Book Review – Action Learning For Change By Lynne Butler and Nigel Leach

Action Learning For managersAction learning has been an approach I admired for a long time and three years ago I trained to become an action learning practitioner and even got to use it as part of a leadership development programme. Action Learning For Change, which I first read about four years ago and I’m now reading again is one of those books that inspired me to take on action learning. The reason being, the book describes a simple approach to implementing action learning which almost anyone can understand and I like simple. In my opinion Lynee and Nigel have done a brilliant job to make action learning an accessible practice.

About the book, though it covers 220 pages you can read it in a couple of hours and even though the entire book is written in black and white, it’s very visually appealing. It uses a good balance of quotes, bullet points, case studies, tables, diagrams and images. Each chapter is broken into small sections which are easy to digest so reading it won’t feel like a chore.

The book is broken down into nine chapters and it has some appendices and a section on references and resources. Following is a one sentence review of each chapter.

  1. An introduction to action learning: In this chapter you will learn about the origins of action learning, what it actually is, it’s main features and the kinds of programmes action learning can support.
  2. How can action learning be used to support cultural change?: The title says it all, the focus here is on how action learning can be used as a tool to support culture change.
  3. How can action learning support competencies?: Action learning is looked at from three perspectives. How can it support competencies? How can it help to develop the competence of future managers? How can it help to define organisational competencies?
  4. What actually happens in a action learning set?: This chapter describes how action learning supports the learning process.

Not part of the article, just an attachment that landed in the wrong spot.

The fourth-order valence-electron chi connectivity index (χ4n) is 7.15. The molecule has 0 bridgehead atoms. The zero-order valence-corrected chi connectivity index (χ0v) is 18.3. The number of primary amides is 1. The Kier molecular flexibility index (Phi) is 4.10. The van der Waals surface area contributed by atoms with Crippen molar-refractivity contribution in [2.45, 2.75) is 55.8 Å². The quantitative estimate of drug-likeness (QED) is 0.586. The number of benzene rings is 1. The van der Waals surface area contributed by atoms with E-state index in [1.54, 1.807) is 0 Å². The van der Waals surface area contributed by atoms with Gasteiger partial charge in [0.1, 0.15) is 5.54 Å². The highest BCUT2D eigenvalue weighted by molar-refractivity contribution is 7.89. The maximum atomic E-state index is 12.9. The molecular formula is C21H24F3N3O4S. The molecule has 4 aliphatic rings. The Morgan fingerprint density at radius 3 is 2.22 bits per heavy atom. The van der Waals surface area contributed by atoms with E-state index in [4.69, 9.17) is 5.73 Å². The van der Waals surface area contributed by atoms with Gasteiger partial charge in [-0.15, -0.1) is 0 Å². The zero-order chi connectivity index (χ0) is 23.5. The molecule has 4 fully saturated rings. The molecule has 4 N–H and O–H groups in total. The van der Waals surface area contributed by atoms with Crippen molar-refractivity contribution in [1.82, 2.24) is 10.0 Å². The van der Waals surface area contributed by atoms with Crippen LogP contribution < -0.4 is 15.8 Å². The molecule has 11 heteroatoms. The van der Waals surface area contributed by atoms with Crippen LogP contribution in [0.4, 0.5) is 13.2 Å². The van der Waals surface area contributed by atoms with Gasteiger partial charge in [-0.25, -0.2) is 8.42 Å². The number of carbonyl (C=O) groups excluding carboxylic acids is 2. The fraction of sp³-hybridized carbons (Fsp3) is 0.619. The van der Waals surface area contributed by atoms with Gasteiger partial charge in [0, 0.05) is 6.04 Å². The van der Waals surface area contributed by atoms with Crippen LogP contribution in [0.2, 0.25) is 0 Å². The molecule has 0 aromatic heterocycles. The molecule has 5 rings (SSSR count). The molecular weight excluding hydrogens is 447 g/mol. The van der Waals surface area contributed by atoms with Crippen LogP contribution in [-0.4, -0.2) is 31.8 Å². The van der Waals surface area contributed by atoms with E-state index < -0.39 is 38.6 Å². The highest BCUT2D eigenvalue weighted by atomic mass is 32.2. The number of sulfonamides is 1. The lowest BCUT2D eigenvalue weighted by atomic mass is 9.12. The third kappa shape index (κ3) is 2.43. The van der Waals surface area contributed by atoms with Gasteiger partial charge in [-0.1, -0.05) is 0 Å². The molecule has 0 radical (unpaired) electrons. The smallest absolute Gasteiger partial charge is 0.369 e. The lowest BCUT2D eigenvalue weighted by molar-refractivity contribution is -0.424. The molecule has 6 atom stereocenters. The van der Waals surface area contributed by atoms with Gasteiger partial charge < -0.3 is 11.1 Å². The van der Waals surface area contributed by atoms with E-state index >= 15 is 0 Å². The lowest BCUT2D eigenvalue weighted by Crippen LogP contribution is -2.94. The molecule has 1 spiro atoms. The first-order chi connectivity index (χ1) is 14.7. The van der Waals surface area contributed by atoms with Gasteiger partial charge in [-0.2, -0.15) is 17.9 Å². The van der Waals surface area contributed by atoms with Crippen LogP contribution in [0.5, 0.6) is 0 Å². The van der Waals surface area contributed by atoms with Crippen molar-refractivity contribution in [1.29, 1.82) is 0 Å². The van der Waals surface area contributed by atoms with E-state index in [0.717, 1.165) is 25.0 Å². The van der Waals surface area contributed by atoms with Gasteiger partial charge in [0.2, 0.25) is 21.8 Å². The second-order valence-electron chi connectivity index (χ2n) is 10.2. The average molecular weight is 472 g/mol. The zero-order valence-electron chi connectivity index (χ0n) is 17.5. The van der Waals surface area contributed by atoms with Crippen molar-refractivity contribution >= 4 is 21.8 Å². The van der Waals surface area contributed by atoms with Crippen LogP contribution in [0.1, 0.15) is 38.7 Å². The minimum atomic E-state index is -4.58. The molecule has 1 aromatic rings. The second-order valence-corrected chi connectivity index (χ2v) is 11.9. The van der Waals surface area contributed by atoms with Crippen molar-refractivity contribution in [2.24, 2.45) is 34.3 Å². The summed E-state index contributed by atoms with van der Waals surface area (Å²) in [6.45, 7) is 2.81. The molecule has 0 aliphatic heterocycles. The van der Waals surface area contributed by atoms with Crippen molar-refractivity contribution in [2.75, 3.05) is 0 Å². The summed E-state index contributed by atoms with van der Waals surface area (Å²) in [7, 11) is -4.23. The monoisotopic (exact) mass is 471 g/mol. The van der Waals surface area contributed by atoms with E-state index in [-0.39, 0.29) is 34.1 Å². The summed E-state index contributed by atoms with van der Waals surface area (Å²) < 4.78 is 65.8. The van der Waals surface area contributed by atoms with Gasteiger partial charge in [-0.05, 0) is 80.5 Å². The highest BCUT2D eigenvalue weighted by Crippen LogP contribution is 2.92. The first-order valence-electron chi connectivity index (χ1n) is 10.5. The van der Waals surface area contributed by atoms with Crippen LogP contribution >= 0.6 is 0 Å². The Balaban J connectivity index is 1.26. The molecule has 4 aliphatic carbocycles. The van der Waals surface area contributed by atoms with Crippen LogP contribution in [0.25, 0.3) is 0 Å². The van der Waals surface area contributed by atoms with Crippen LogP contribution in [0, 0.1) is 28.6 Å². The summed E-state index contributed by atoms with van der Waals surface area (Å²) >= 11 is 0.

5. How is an action learning set facilitated?: This chapter gets into the mechanics of action learning and explains how one goes about facilitating an action learning set.
  6. How can I measure the impact of action learning?: This chapter delves into the Holy Grail of learning and development, evaluation. can the true value of action learning really be evaluated? This chapter discusses some ideas that might make that possible.
  7. How prepared is your organisation to move forward for action learning for change?: The title of this chapter suggests that an organisation needs to be ready for action learning. Therefore information on how to assess the readiness of an organisation for action learning is discussed.
  8. How can I get and sustain buy-in from key people in my organisation?: This is a very important aspect of introducing something new to an organisation and the information presented in this chapter comes up with some ideas on how to get buy-in for action learning.
  9. How can I put together a proposal and plan for implementing action learning in my organisation?: Another important aspect of introducing something new to an organisation is being able to write a proposal that is compelling enough to influence key stakeholders that it’s beneficial to introduce something as unconventional as action learning. The authors have presentaed some information of how to write such a proposal here.

For me the strength of this book lies in its simplicity and  practicality. Being a learning and development practitioner, there are aspects in the book which if I learn about properly can be applied to other learning delivery modes such as face-to-face training, eLearning and coaching. If you are interested in action learning, I definitely recommend this book.

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